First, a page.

Monitoring User Activity
Monitoring user activity is part of the sysadmin's duties, and an essential part of tracking how system resources are being used. If you have multiple users on your openSUSE system, and especially if you don't, you should become familiar with some of these monitoring tools.
As the all-powerful sysadmin, you can monitor nearly everything your users do on the computer, held back only by the hours in the day. Fortunately for all concerned, even the Bastard Operator From Hell doesn't have time to do this. Any good sysadmin will check in periodically, just to keep the invaders at bay.
Shell Tools for Watching Users
The acct system accounting package is essential to pull together all the commands you'll need to keep tabs on your system. There are a bunch of handy tools there including sa, accton, and lastcomm.
You may need to start the acct service at startup. To do this, log in as SuperUser and type the following:
openSUSE will now track resource usage in the /var/run/utmp and /var/log/wtmp files. You can access these files with the following commands.
The w command will tell the sysadmin who is logged in, where he or she is logged in at, and what they are up to. No one is able to hide from the SuperUser. The w command can be followed by a specific user's name to show only that user—by default, it will show all current users.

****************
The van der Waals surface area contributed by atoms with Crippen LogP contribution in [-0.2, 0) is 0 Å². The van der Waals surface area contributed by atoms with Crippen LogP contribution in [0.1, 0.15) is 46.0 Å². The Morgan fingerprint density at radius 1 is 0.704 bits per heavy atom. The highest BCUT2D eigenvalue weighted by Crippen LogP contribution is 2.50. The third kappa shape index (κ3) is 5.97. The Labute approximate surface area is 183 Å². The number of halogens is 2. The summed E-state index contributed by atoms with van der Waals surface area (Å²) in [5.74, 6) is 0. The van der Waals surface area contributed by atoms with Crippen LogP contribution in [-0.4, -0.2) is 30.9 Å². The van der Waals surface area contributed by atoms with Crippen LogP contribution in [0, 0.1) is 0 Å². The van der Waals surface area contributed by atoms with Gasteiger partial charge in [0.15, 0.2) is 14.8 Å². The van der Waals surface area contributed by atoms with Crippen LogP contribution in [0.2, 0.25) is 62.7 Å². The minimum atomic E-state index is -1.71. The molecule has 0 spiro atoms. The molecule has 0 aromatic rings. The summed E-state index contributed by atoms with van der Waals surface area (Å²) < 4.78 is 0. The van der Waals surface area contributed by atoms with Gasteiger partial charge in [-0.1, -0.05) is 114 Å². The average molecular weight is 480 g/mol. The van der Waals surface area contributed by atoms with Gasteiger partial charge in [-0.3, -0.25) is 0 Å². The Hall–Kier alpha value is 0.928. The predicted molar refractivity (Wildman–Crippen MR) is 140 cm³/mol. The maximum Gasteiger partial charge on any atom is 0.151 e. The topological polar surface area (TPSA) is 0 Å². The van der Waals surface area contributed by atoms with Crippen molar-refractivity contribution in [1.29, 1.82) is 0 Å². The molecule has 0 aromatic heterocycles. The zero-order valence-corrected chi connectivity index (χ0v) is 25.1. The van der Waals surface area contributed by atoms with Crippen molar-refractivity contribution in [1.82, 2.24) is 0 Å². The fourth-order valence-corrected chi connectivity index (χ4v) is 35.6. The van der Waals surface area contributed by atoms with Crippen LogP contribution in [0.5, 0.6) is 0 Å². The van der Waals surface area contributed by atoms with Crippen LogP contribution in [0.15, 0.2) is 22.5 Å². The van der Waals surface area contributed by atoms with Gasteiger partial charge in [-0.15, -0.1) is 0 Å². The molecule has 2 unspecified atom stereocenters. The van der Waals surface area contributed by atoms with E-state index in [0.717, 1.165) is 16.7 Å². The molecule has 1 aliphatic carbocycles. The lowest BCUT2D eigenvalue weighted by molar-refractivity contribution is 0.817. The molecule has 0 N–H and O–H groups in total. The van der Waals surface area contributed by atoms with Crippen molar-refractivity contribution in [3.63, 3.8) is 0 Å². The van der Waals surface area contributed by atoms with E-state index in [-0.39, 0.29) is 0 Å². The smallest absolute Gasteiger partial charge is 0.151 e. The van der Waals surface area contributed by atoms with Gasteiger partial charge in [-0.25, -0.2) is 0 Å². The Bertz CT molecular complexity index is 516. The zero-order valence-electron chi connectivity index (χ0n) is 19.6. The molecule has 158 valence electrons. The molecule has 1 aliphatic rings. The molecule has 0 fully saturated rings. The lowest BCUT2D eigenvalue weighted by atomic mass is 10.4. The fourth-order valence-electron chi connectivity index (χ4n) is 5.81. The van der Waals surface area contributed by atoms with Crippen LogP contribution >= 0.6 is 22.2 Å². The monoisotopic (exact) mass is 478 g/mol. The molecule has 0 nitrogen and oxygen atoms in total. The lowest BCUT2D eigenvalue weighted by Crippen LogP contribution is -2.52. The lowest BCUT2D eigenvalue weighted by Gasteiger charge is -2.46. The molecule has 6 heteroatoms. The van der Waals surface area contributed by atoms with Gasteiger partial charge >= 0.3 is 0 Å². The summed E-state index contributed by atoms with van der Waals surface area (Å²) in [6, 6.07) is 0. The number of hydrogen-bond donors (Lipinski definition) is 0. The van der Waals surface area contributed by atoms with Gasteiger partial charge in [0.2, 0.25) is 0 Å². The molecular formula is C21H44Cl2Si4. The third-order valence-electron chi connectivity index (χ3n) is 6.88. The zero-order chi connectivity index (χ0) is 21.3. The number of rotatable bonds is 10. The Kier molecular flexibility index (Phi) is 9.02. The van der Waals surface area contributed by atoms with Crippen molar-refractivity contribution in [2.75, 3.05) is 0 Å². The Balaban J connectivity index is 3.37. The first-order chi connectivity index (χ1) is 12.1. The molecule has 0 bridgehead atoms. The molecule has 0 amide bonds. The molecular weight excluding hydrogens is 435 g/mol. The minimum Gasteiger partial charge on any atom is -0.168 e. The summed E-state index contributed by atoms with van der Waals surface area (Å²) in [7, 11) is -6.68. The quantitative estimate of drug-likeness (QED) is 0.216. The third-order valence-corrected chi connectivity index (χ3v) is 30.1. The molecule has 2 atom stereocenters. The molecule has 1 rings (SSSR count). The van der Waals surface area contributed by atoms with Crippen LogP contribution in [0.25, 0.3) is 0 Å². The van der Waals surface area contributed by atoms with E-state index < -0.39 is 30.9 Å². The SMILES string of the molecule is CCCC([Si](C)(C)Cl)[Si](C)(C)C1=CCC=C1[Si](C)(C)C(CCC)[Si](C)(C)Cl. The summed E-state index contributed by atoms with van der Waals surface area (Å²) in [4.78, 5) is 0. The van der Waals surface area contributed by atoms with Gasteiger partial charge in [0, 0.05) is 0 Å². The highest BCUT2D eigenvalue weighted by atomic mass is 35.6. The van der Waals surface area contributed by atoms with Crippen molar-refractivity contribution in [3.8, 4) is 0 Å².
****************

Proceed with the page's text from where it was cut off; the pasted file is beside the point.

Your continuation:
The ac command provides information about the total connect time of a user measured in hours. It accesses the /var/log/wtmp file for the source of its information. To generate a list of users with their login hours, type the following:
Even if you're a sole user, if you log in and out religiously, you might find this command useful. To get a list of total hours logged in on the system for a calendar day, type the following:
The ac command can prove itself most useful in shell scripts when you want to generate reports on operating system usage to show management what OSs your users run.
The last command searches through the /var/log/wtmp file and will list all the users logged in and out since that file was first created. The system user reboot exists so that you might know who has logged in since the last reboot. A companion to last is the lastb command, which shows all failed, or bad, logins. It's useful to determine if a legitimate user is having trouble, or if someone is trying to break into your system. The hoped-for result of lastb is always a message telling you that the btmp log does not exist—meaning there have been not bad/attempted logins.